Razer used the Kaira Pro to show the way forward for its next-gen premium gaming headsets, with a solid core of features and a few meaningful bells and whistles. Similarly, the Razer Kaira Wireless shows what that approach looks like on a budget: almost the same.

The Kaira Pro isn’t one of the best gaming headsets on the market, but it’s already a pretty decent bargain. Does the Kaira Wireless retain the right stuff to make it a real steal?

Who is the Razer Kaira Wireless for?

  • Xbox gamers who want something cheap and dedicated to their console of choice.

What is the Razer Kaira Wireless like?

The Razer Kaira Wireless lays on a fabric surface.

This is an all-plastic headset, but it feels sturdy and doesn’t creak at all.

Physically, the Razer Kaira Wireless is almost identical to the Razer Kaira Pro, which we recently reviewed. In fact, with a few exceptions, this headset offers basically the same user experience, too.

Much like its Pro counterpart, the Razer Kaira Wireless is a wireless gaming headset for the Xbox One and Xbox Series S/X. It’s made entirely of plastic, with memory foam cushions covered in the same mesh fabric as the Pro model, as well as headsets like the Razer BlackShark V2 and its Pro variant. It’s lightweight, and the headband offers just the right amount of clamping force to feel secure. It’s easy to establish a decent seal easy too. The headphone hinges offer a decent tilt range and they rotate to lay flat, so most head shapes are accommodated.

A man wears the Razer Kaira Wireless sitting at a computer, with posters for My Brother, My Brother and Me, and Canada Heritage Minutes in the background.

No glowing LED lights here.

Using the gaming headset is pretty straightforward, and there’s actually less involved than with the Pro model. If you own an Xbox, just pair the headset with it and the two devices will automatically connect from then on. There’s no Bluetooth or wired option here, so you can only connect to an Xbox, or a PC with an Xbox Wireless adapter, which doesn’t come with the headset.

Because the Razer Kaira Wireless is an Xbox Wireless gaming headset, there’s no software component to worry about. Razer Synapse doesn’t recognize a headset connected with an Xbox Wireless adapter (the Windows volume controls don’t even work with it), so everything is handled on the hardware side.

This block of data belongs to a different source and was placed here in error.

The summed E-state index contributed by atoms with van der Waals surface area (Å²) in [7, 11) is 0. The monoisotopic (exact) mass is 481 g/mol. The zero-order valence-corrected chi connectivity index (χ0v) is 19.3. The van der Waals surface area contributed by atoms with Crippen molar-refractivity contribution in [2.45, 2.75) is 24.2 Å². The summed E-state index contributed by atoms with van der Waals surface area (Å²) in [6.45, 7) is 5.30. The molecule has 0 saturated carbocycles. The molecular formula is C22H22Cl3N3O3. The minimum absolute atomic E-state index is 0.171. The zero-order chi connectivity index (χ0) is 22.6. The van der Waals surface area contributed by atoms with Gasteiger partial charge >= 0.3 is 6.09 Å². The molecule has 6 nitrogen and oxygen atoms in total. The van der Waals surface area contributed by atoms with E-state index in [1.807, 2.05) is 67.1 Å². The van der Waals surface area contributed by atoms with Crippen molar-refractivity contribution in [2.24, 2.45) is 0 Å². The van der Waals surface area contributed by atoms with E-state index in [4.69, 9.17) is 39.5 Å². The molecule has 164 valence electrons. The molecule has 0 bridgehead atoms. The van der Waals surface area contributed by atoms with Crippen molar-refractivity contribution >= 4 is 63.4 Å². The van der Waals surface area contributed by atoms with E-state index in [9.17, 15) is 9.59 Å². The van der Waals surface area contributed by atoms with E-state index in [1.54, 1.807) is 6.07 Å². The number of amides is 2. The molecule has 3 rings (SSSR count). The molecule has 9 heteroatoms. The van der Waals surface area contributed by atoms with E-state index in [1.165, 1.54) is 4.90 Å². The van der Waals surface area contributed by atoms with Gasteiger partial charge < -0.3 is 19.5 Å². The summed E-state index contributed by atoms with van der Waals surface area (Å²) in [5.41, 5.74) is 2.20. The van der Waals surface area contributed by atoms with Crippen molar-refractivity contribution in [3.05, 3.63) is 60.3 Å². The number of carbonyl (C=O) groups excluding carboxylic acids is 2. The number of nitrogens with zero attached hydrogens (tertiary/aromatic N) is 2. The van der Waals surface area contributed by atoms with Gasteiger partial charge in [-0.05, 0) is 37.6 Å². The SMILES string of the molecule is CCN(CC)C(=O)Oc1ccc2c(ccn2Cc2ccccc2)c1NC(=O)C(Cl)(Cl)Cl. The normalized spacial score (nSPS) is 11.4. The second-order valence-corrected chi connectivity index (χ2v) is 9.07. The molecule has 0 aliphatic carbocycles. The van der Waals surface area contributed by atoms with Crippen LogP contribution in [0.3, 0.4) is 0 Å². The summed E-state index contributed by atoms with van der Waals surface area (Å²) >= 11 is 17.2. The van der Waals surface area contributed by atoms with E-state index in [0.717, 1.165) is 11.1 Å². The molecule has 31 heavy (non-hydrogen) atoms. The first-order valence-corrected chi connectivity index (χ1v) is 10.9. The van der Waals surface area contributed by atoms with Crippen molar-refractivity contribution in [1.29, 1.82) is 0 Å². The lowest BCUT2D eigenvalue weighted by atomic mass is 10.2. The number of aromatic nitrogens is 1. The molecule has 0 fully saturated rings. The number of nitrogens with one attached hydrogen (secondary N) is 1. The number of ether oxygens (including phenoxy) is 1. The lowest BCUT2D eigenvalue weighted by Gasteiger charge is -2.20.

The headset features an array of on-ear buttons and dials to give you all the control you need. On the left headphone, there’s a power button, volume dial, and mic mute switch, and the right headphone features a button for pairing and a dial to control game and chat audio balance. With the Razer Kaira Pro, the addition of a Bluetooth button makes the controls feel cluttered, and it’s easy to forget what button is located where. Even losing just the one button dramatically improves things in this regard with the regular Kaira Wireless.

How is the battery?

The Razer Kaira Wireless lays flat on a wireframe table displaying its controls and charging port.

The headset charges using USB-C, but doesn’t offer any fast-charging option, as is typical for a gaming headset.

According to Razer, the Kaira Wireless can last up to 15 hours on a single charge. In our testing we found that at a consistent output of ~75dB, the headset lasts 21 hours, 39 minutes. This isn’t the greatest battery result for a gaming headset, but it’s hardly bad, and almost identical to the Razer Kaira Pro.

How is gaming with the Razer Kaira Wireless

The Razer Kaira Wireless leans on an Xbox One controller on a wooden table near a window with the blinds drawn

We mainly used this with PC, but the headset’s main platforms are Xbox Series S/X and Xbox One.

Gaming with the Razer Kaira Wireless is largely the same experience as with the Razer Kaira Pro, which is to say: pretty good. It’s comfortable and lightweight enough for long sessions. On Xbox and PC the headset supports Windows Sonic surround sound, which isn’t the most intense surround sound standard, but it gets the job done.

Getting access to an Xbox Series X/S is still rather difficult, so we did all our in-game testing on PC using an Xbox Wireless adapter. The Wireless adapter always makes headsets behave a little oddly (Windows typically only recognizes them as Xbox controller audio inputs, after all), but even then the Razer Kaira Wireless performed well. The headset handled the cluttered mix of in-game and orchestral sound in Final Fantasy XIV well, as well as the hectic sounds of the battlefield in the newly re-released Halo 4.

How does the Razer Kaira Wireless sound?